introduction to music/guitar theory
Start by memorizing the natural note on the guitar neck. Do this one string at a time, up and back while saying and playing the notes to a metronome. Start at 60 BPM and work your way up to 120 BPM.
Fret Notes click for pdf
What is a scale?
When you hear music, it’s going to have a series of chords and notes organized with specific rhythms to create a certain sound. Usually it stays within a specific KEY. What do I mean by KEY? Have you ever heard a singer warming up with the do,re,mi,fa,so,la,ti,do, syllables? Those syllables sung in that order with assigned pitches create a major scale.
A scale that that starts on the note “C” (as “do” in the scale) for instance would be in the key of “C”. That key would use those notes (the do,re,mi notes) to produce chords and melodies that could be made into a song.
Let’s learn the “C” scale. C, D, E, F, G, A, B, C. The notes of the “C” scale are the same notes as the white keys on a piano. AND the same notes that you are memorizing on the guitar! When you have a specific series of INTERVALS played one after another you can create a Major Scale, or the do,re,mi, etc... scale.
An Interval is the distance between 2 notes. The series of intervals that make up a major scale are as follows:
whole step, whole step, half step, whole step, whole step, whole step, half step.
What is a whole step or a half step? They are intervals. A whole step is 2 frets away, and a half step is the very next fret. There are 2 naturally occurring half steps in the musical alphabet. They are E to F and B to C. All other intervals using natural (not sharp or flat) notes in the “C” scale will be whole steps.
Now let’s look at chords. To construct a chord, you’ll need 3 notes.
The root or name of the chord the 3rd and the 5th. What does this mean?
Look at your “C” scale C,D,E,F,G,A,B,C. Now number each scale note starting with C as 1, D as 2 etc...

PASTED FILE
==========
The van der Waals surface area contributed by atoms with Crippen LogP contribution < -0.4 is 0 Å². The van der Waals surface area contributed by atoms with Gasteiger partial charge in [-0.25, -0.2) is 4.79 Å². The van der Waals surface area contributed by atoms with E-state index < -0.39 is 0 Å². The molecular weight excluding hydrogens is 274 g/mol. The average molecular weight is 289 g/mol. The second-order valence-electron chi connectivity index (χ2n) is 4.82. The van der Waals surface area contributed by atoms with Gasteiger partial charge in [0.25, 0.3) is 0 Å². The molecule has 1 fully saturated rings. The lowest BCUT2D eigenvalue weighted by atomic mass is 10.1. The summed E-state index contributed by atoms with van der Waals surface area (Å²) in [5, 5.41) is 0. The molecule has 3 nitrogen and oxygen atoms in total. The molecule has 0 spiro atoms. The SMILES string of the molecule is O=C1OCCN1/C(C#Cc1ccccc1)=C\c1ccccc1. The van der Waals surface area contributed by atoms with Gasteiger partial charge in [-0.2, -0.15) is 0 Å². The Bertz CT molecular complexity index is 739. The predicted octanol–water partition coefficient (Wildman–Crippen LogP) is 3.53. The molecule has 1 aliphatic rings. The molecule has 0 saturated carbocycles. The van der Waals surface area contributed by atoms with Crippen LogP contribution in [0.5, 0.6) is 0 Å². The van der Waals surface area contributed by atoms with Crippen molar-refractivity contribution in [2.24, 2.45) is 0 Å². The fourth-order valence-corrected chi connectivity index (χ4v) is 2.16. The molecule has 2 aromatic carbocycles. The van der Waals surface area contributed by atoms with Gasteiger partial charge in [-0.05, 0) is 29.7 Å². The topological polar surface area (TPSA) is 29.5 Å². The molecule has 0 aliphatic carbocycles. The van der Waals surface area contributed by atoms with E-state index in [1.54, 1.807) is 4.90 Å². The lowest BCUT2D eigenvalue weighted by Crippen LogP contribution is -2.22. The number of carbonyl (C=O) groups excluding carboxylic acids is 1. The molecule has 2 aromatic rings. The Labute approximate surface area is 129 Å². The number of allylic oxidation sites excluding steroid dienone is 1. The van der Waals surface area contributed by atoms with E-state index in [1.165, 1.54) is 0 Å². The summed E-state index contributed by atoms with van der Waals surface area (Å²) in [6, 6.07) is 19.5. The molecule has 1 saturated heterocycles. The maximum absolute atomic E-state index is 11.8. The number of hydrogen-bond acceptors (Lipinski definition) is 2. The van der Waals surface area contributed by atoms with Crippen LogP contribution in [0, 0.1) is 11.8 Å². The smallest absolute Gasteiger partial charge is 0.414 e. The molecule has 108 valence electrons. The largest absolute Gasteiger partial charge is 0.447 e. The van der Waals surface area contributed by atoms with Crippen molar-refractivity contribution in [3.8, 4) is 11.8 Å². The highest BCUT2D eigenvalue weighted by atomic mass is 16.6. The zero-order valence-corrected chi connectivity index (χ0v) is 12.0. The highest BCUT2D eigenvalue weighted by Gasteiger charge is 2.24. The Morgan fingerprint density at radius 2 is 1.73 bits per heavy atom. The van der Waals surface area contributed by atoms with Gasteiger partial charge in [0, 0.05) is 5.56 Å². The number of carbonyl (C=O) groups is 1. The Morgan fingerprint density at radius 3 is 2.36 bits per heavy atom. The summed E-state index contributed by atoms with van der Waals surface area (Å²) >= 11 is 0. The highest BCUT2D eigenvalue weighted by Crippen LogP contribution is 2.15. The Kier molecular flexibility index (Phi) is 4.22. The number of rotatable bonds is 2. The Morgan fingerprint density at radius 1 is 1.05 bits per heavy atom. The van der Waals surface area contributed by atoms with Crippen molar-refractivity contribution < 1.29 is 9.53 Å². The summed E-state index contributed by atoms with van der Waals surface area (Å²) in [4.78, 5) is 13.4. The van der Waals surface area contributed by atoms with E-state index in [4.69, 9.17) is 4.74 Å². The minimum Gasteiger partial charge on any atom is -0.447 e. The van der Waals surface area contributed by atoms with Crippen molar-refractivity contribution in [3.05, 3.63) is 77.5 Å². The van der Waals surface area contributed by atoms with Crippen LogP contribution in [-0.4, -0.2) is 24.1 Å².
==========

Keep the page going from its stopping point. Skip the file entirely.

Using this formula, you can create chords.
For example: A “C” chord will use the notes C,E, and G. C being the root or 1 note, E being the 3rd above the root in the scale and G being the 5th above the root in the scale.
Let’s try another. The second note of the scale is “D”. Let’s use D as the root this time. Now we get D as the root note, F as the 3rd above the root and A the 5th above the root. You see the numbering shifts according to which chord you are creating, or what the root note of the chord will be.
Try this with the remaining chords in the “C” scale.
Chord Construction click for pdf
Understand that the triad and the chord shape will not necessarily be the same. The triad is used in this context to show you what the 3 chord tones are, but when we play a chord, we can double some of the notes and play “guitar” shapes that are comfortable on the instrument.
There are 2 basic kinds of chords; Major and Minor. If you create chords using the first, fourth or fifth scale notes as the root note, you’ll get Major chords. If you create chords using the second, third or sixth scale notes you’ll get Minor chords.
What makes a chord Major or Minor?
The intervals or, the distance between the root and third.
Remember the formula for creating a Major scale?
whole + whole + half + whole + whole + whole + half
C D E F G A B C
A Major chord will have these intervals; whole step + whole step between the root and the third, and a whole step + a half step between the third and the fifth.
A Minor chord will have these intervals; whole step + half step between the root and the third, and a whole step + a whole step between the third and the fifth.
Now here are the chord qualities for the “C” major scale. Also called the harmonized scale.
Major Minor Minor Major Major Minor (*Minor7b5)
C D E F G A B
*You’ll notice that the chord built from the 7th scale note (B) has a fancy name. The chord that lands in this position has 4 notes. The root, 3rd above the root, 5th above the root and 7th above the root. The notes for this chord would be BDFA. More on this later.
Harmonized Scale (chords) example click for pdf
Harmonized scale (chords) in G example click for pdf
I teach the positions on the neck using the CAGED method. In the pdf file below you'll find the shape up the neck for Major, Minor, and 7th chords. I present them in the keys of C,A,G,E, and D.
chord forms for the CAGED chords click for pdf
Check out these videos that help to further demonstrate this concept.
Here are the major scales that correspond to the major chord CAGED positions on the guitar neck.
major CAGED scales click for pdf
major pentatonic scales click for pdf
Here are the minor scales that correspond the the minor CAGED positions on the guitar neck.
minor CAGED scales click for pdf
minor pentatonic scales click for pdf
Next we'll learn the mixolydian scales that correspond to the 7th chords CAGED chord forms. This is a major scale with a b7. This scale is used to play over a Dominant chord (7th).
Here are the mixolydian scales that correspond to the (7th) or Dominant CAGED chord positions on the guitar neck.
mixolydian CAGED scales click for pdf
mixolydian pentatonic scales click for pdf